Excavators involved in the construction of the subway path in Rome have been treated with a surprise. The long-delayed project has unearthed treasures from Ancient Rome. These treasures were showcased at one of the City's latest subway stations.

According to ABC News, a plethora of ancient Roman treasure featuring amphora, marble panels, coins and peach pits were on display at the Metro C archaeological exhibit. The officials are already planning to have a permanent exhibit of the excavated articles at the three-storied San Giovanni metro station so that the passengers plying via subway can see the wonderful artifacts as they descend into the station.

As per the archaeologists' surveys, the site was a huge firm in the ancient time. They had dug as deep as 20 meters (yards) to find that it was filled with ancient Roman treasures in the form of peach pits, seashells, and other organic remains. The artifacts were found in intact position and have been featured in the exhibit.

Reportedly, the south-eastern section of Metro C has been active since 2015, while lines on the northern side near the city center are yet to become functional. The repeated discovery of ancient treasures duri8ng the excavation process has long delayed the project of building the subway route.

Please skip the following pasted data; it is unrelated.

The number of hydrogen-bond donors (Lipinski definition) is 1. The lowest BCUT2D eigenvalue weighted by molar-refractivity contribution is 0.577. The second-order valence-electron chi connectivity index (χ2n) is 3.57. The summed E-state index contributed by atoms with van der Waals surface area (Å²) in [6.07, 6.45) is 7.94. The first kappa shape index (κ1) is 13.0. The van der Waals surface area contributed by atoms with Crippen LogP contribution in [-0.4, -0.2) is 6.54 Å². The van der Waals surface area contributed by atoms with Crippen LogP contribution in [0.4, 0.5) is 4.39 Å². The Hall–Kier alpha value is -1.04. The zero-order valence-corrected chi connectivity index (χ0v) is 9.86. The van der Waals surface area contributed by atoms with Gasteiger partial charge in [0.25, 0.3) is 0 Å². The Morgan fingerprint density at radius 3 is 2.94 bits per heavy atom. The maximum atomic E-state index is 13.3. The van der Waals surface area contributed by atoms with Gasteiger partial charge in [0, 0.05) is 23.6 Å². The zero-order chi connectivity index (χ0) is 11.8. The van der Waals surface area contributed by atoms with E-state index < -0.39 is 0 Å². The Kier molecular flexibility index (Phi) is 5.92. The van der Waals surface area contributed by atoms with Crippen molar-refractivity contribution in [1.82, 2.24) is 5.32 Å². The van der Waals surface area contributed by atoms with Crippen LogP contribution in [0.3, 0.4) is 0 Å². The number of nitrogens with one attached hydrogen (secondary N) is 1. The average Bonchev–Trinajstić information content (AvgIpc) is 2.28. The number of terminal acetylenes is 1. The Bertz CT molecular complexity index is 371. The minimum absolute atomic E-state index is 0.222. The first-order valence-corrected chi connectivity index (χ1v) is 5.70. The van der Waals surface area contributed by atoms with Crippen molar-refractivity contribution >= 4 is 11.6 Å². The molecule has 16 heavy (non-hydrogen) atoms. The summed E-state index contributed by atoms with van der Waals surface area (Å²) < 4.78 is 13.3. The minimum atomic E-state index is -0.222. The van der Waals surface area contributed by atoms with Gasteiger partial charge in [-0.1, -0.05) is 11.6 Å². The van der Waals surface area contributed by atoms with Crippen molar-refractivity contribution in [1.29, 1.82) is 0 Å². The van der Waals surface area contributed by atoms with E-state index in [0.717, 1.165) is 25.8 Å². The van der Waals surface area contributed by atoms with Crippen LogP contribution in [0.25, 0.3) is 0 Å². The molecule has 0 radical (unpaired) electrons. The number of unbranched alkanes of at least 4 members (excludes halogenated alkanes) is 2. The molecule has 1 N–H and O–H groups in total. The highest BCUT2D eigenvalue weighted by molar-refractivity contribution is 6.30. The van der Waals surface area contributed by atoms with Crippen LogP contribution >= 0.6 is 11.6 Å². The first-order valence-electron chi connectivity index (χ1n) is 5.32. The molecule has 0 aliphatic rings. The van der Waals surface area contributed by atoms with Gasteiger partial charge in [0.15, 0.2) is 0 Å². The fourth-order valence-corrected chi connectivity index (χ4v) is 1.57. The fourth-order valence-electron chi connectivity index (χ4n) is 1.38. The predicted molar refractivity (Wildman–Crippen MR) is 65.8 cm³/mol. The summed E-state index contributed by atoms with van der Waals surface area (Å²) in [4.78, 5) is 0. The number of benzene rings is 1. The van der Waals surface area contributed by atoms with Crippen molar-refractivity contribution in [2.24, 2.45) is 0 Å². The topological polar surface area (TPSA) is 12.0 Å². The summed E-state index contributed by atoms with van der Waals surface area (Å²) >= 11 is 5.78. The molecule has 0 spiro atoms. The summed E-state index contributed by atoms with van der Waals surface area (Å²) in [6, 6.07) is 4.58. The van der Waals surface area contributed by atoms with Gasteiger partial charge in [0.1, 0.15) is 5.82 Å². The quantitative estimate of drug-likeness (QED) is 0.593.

According to Rome Reports, the city is full of surprises when it comes to the number of treasures it holds underground. One such example is a 19 BC Roman aqueduct, which is surprising active till date. Archaeologists opine that the famous Trevi fountain was built as a pinnacle of this aqueduct, situated 14 miles away from Rome. The owner of a nearby theater first stumbled upon the fountain, giving rise to one of the most beautiful pictures of Rome's landscape, a theater on the left side and a theater on the right.

Rome has always dished out surprised from its underground to the excavators and archaeologists. The aqueduct and the ancient treasures are considered some of the important artifacts, studying about which can give a detailed insight into the city's glorious past.